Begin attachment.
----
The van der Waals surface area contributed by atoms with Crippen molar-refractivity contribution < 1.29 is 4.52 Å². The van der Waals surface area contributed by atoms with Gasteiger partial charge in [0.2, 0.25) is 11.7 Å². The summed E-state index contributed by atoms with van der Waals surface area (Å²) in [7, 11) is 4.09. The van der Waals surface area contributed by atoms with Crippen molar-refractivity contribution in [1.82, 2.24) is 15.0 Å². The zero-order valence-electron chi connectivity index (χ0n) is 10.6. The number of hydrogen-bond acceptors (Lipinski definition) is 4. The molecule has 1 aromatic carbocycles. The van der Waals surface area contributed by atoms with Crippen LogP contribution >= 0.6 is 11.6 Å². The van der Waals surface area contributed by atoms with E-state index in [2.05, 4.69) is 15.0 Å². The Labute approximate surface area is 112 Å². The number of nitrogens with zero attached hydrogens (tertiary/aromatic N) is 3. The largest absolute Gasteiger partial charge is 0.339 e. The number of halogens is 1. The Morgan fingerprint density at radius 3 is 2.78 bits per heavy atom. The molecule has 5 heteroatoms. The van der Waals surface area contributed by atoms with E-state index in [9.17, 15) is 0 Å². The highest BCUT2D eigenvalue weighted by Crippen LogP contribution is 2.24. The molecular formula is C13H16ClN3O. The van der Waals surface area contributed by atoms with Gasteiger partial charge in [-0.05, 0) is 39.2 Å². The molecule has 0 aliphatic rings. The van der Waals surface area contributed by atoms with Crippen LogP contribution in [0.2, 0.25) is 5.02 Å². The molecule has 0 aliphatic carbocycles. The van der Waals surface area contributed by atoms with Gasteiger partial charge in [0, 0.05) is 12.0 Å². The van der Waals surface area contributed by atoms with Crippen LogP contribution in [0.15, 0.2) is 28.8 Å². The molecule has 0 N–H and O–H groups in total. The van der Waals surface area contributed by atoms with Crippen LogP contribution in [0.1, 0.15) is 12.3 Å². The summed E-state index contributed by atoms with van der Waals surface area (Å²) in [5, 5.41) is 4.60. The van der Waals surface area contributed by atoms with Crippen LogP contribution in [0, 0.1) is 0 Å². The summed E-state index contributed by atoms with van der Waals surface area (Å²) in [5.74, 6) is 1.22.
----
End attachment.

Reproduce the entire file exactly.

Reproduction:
The van der Waals surface area contributed by atoms with Crippen molar-refractivity contribution < 1.29 is 4.52 Å². The van der Waals surface area contributed by atoms with Gasteiger partial charge in [0.2, 0.25) is 11.7 Å². The summed E-state index contributed by atoms with van der Waals surface area (Å²) in [7, 11) is 4.09. The van der Waals surface area contributed by atoms with Crippen molar-refractivity contribution in [1.82, 2.24) is 15.0 Å². The zero-order valence-electron chi connectivity index (χ0n) is 10.6. The number of hydrogen-bond acceptors (Lipinski definition) is 4. The molecule has 1 aromatic carbocycles. The van der Waals surface area contributed by atoms with Crippen LogP contribution >= 0.6 is 11.6 Å². The van der Waals surface area contributed by atoms with E-state index in [2.05, 4.69) is 15.0 Å². The Labute approximate surface area is 112 Å². The number of nitrogens with zero attached hydrogens (tertiary/aromatic N) is 3. The largest absolute Gasteiger partial charge is 0.339 e. The number of halogens is 1. The Morgan fingerprint density at radius 3 is 2.78 bits per heavy atom. The molecule has 5 heteroatoms. The van der Waals surface area contributed by atoms with E-state index in [9.17, 15) is 0 Å². The highest BCUT2D eigenvalue weighted by Crippen LogP contribution is 2.24. The molecular formula is C13H16ClN3O. The van der Waals surface area contributed by atoms with Gasteiger partial charge in [-0.05, 0) is 39.2 Å². The molecule has 0 aliphatic rings. The van der Waals surface area contributed by atoms with Crippen LogP contribution in [0.2, 0.25) is 5.02 Å². The molecule has 0 aliphatic carbocycles. The van der Waals surface area contributed by atoms with Gasteiger partial charge in [0, 0.05) is 12.0 Å². The van der Waals surface area contributed by atoms with Crippen LogP contribution in [0.15, 0.2) is 28.8 Å². The molecule has 0 N–H and O–H groups in total. The van der Waals surface area contributed by atoms with Crippen LogP contribution in [0.1, 0.15) is 12.3 Å². The summed E-state index contributed by atoms with van der Waals surface area (Å²) in [5, 5.41) is 4.60. The van der Waals surface area contributed by atoms with Crippen LogP contribution in [0, 0.1) is 0 Å². The summed E-state index contributed by atoms with van der Waals surface area (Å²) in [5.74, 6) is 1.22.